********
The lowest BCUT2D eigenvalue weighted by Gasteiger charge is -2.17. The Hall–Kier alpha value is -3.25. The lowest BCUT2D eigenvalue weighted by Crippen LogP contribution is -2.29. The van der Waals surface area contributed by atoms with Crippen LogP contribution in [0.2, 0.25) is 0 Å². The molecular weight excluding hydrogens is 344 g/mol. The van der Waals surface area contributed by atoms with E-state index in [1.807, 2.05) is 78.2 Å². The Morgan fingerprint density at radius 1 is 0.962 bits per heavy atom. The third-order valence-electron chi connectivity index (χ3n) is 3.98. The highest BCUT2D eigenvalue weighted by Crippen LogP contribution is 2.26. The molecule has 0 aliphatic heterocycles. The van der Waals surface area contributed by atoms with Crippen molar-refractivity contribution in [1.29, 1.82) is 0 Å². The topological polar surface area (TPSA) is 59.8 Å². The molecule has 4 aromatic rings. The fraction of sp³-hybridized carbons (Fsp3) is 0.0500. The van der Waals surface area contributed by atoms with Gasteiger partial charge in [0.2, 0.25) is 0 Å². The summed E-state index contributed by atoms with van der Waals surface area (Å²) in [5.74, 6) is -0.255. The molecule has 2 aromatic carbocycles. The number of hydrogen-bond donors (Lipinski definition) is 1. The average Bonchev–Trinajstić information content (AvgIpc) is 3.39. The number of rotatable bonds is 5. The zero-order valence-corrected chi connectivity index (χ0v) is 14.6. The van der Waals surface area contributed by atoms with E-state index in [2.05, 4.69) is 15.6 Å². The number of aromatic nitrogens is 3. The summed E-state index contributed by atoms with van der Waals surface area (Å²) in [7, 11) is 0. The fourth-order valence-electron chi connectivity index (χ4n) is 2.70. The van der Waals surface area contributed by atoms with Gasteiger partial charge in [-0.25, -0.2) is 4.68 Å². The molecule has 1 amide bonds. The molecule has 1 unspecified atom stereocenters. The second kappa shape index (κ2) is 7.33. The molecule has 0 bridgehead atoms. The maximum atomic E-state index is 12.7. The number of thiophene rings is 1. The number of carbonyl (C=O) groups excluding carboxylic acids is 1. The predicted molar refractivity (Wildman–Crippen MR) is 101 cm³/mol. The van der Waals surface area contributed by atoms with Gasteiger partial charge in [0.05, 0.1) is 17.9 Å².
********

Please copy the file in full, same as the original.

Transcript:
The lowest BCUT2D eigenvalue weighted by Gasteiger charge is -2.17. The Hall–Kier alpha value is -3.25. The lowest BCUT2D eigenvalue weighted by Crippen LogP contribution is -2.29. The van der Waals surface area contributed by atoms with Crippen LogP contribution in [0.2, 0.25) is 0 Å². The molecular weight excluding hydrogens is 344 g/mol. The van der Waals surface area contributed by atoms with E-state index in [1.807, 2.05) is 78.2 Å². The Morgan fingerprint density at radius 1 is 0.962 bits per heavy atom. The third-order valence-electron chi connectivity index (χ3n) is 3.98. The highest BCUT2D eigenvalue weighted by Crippen LogP contribution is 2.26. The molecule has 0 aliphatic heterocycles. The van der Waals surface area contributed by atoms with Crippen molar-refractivity contribution in [1.29, 1.82) is 0 Å². The topological polar surface area (TPSA) is 59.8 Å². The molecule has 4 aromatic rings. The fraction of sp³-hybridized carbons (Fsp3) is 0.0500. The van der Waals surface area contributed by atoms with Gasteiger partial charge in [0.2, 0.25) is 0 Å². The summed E-state index contributed by atoms with van der Waals surface area (Å²) in [5.74, 6) is -0.255. The molecule has 2 aromatic carbocycles. The number of hydrogen-bond donors (Lipinski definition) is 1. The average Bonchev–Trinajstić information content (AvgIpc) is 3.39. The number of rotatable bonds is 5. The zero-order valence-corrected chi connectivity index (χ0v) is 14.6. The van der Waals surface area contributed by atoms with E-state index in [2.05, 4.69) is 15.6 Å². The number of aromatic nitrogens is 3. The summed E-state index contributed by atoms with van der Waals surface area (Å²) in [7, 11) is 0. The fourth-order valence-electron chi connectivity index (χ4n) is 2.70. The van der Waals surface area contributed by atoms with Gasteiger partial charge in [-0.25, -0.2) is 4.68 Å². The molecule has 1 amide bonds. The molecule has 1 unspecified atom stereocenters. The second kappa shape index (κ2) is 7.33. The molecule has 0 bridgehead atoms. The maximum atomic E-state index is 12.7. The number of thiophene rings is 1. The number of carbonyl (C=O) groups excluding carboxylic acids is 1. The predicted molar refractivity (Wildman–Crippen MR) is 101 cm³/mol. The van der Waals surface area contributed by atoms with Gasteiger partial charge in [0.05, 0.1) is 17.9 Å².